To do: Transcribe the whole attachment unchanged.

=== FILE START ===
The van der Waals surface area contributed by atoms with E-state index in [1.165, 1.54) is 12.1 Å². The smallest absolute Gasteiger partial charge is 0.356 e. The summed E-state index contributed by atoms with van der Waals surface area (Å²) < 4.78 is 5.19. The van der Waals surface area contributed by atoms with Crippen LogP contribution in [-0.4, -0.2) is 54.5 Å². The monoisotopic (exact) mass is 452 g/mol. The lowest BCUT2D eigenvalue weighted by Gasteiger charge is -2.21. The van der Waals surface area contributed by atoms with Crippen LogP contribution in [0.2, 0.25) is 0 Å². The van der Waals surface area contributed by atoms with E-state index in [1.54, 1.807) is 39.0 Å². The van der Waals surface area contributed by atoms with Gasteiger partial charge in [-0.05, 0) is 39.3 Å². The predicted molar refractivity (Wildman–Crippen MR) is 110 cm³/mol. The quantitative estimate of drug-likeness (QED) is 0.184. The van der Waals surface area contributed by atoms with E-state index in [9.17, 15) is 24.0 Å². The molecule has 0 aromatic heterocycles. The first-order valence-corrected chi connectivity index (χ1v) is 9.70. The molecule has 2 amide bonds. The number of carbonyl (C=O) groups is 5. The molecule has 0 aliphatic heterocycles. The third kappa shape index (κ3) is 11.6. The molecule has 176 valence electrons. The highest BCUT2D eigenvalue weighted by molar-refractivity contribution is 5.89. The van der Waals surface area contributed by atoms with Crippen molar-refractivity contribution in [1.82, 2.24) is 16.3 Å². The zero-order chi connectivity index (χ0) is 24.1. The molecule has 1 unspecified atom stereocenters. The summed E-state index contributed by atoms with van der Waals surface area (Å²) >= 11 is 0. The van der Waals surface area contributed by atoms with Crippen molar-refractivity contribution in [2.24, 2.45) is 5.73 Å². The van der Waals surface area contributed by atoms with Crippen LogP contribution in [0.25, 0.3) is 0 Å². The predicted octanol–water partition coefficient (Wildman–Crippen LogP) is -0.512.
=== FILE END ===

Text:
The van der Waals surface area contributed by atoms with E-state index in [1.165, 1.54) is 12.1 Å². The smallest absolute Gasteiger partial charge is 0.356 e. The summed E-state index contributed by atoms with van der Waals surface area (Å²) < 4.78 is 5.19. The van der Waals surface area contributed by atoms with Crippen LogP contribution in [-0.4, -0.2) is 54.5 Å². The monoisotopic (exact) mass is 452 g/mol. The lowest BCUT2D eigenvalue weighted by Gasteiger charge is -2.21. The van der Waals surface area contributed by atoms with Crippen LogP contribution in [0.2, 0.25) is 0 Å². The van der Waals surface area contributed by atoms with E-state index in [1.54, 1.807) is 39.0 Å². The van der Waals surface area contributed by atoms with Gasteiger partial charge in [-0.05, 0) is 39.3 Å². The predicted molar refractivity (Wildman–Crippen MR) is 110 cm³/mol. The quantitative estimate of drug-likeness (QED) is 0.184. The van der Waals surface area contributed by atoms with E-state index in [9.17, 15) is 24.0 Å². The molecule has 0 aromatic heterocycles. The first-order valence-corrected chi connectivity index (χ1v) is 9.70. The molecule has 2 amide bonds. The number of carbonyl (C=O) groups is 5. The molecule has 0 aliphatic heterocycles. The third kappa shape index (κ3) is 11.6. The molecule has 176 valence electrons. The highest BCUT2D eigenvalue weighted by molar-refractivity contribution is 5.89. The van der Waals surface area contributed by atoms with Crippen molar-refractivity contribution in [1.82, 2.24) is 16.3 Å². The zero-order chi connectivity index (χ0) is 24.1. The molecule has 1 unspecified atom stereocenters. The summed E-state index contributed by atoms with van der Waals surface area (Å²) >= 11 is 0. The van der Waals surface area contributed by atoms with Crippen molar-refractivity contribution in [2.24, 2.45) is 5.73 Å². The van der Waals surface area contributed by atoms with Crippen LogP contribution in [0.25, 0.3) is 0 Å². The predicted octanol–water partition coefficient (Wildman–Crippen LogP) is -0.512.